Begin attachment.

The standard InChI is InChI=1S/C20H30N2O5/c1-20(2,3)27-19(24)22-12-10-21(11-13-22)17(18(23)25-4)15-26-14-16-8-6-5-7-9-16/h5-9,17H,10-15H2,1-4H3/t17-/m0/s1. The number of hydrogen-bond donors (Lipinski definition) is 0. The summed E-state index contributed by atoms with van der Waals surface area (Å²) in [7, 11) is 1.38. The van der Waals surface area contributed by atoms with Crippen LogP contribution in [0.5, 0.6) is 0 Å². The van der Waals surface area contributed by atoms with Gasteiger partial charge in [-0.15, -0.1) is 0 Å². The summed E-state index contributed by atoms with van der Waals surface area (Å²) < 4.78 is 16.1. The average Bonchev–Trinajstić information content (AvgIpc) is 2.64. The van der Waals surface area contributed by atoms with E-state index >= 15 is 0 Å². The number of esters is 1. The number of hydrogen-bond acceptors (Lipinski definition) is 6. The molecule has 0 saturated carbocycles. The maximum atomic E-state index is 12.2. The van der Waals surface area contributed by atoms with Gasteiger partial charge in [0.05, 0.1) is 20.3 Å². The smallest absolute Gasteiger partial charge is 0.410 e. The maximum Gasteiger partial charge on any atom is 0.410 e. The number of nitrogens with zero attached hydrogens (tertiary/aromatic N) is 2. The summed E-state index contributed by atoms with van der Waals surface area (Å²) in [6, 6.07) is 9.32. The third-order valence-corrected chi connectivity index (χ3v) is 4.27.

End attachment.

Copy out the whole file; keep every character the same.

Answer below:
The standard InChI is InChI=1S/C20H30N2O5/c1-20(2,3)27-19(24)22-12-10-21(11-13-22)17(18(23)25-4)15-26-14-16-8-6-5-7-9-16/h5-9,17H,10-15H2,1-4H3/t17-/m0/s1. The number of hydrogen-bond donors (Lipinski definition) is 0. The summed E-state index contributed by atoms with van der Waals surface area (Å²) in [7, 11) is 1.38. The van der Waals surface area contributed by atoms with Crippen LogP contribution in [0.5, 0.6) is 0 Å². The van der Waals surface area contributed by atoms with Gasteiger partial charge in [-0.15, -0.1) is 0 Å². The summed E-state index contributed by atoms with van der Waals surface area (Å²) < 4.78 is 16.1. The average Bonchev–Trinajstić information content (AvgIpc) is 2.64. The van der Waals surface area contributed by atoms with E-state index >= 15 is 0 Å². The number of esters is 1. The number of hydrogen-bond acceptors (Lipinski definition) is 6. The molecule has 0 saturated carbocycles. The maximum atomic E-state index is 12.2. The van der Waals surface area contributed by atoms with Gasteiger partial charge in [0.05, 0.1) is 20.3 Å². The smallest absolute Gasteiger partial charge is 0.410 e. The maximum Gasteiger partial charge on any atom is 0.410 e. The number of nitrogens with zero attached hydrogens (tertiary/aromatic N) is 2. The summed E-state index contributed by atoms with van der Waals surface area (Å²) in [6, 6.07) is 9.32. The third-order valence-corrected chi connectivity index (χ3v) is 4.27.